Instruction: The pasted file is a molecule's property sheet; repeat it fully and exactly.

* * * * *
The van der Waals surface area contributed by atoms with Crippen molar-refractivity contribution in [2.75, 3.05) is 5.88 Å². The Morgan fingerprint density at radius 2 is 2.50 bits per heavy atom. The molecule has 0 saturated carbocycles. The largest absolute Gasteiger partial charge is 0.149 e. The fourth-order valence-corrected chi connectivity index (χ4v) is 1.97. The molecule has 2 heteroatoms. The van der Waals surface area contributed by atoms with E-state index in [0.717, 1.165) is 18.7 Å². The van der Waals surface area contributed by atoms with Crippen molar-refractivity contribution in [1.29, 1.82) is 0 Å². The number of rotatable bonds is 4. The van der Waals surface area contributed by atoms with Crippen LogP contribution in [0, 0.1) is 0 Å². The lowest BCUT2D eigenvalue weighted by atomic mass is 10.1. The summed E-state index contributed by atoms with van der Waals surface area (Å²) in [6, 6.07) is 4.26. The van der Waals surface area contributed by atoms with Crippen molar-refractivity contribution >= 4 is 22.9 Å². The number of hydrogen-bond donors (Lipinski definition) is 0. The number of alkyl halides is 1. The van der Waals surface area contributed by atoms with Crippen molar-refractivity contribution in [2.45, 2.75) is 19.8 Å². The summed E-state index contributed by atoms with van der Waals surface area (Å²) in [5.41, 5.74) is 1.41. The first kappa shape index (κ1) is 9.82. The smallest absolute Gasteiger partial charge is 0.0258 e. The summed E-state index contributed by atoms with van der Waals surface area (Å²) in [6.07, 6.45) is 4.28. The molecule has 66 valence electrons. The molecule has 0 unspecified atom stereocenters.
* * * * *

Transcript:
The van der Waals surface area contributed by atoms with Crippen molar-refractivity contribution in [2.75, 3.05) is 5.88 Å². The Morgan fingerprint density at radius 2 is 2.50 bits per heavy atom. The molecule has 0 saturated carbocycles. The largest absolute Gasteiger partial charge is 0.149 e. The fourth-order valence-corrected chi connectivity index (χ4v) is 1.97. The molecule has 2 heteroatoms. The van der Waals surface area contributed by atoms with E-state index in [0.717, 1.165) is 18.7 Å². The van der Waals surface area contributed by atoms with Crippen molar-refractivity contribution in [1.29, 1.82) is 0 Å². The number of rotatable bonds is 4. The van der Waals surface area contributed by atoms with Crippen LogP contribution in [0, 0.1) is 0 Å². The lowest BCUT2D eigenvalue weighted by atomic mass is 10.1. The summed E-state index contributed by atoms with van der Waals surface area (Å²) in [6, 6.07) is 4.26. The van der Waals surface area contributed by atoms with Crippen molar-refractivity contribution >= 4 is 22.9 Å². The number of hydrogen-bond donors (Lipinski definition) is 0. The number of alkyl halides is 1. The van der Waals surface area contributed by atoms with Crippen molar-refractivity contribution in [2.45, 2.75) is 19.8 Å². The summed E-state index contributed by atoms with van der Waals surface area (Å²) in [5.41, 5.74) is 1.41. The first kappa shape index (κ1) is 9.82. The smallest absolute Gasteiger partial charge is 0.0258 e. The summed E-state index contributed by atoms with van der Waals surface area (Å²) in [6.07, 6.45) is 4.28. The molecule has 66 valence electrons. The molecule has 0 unspecified atom stereocenters.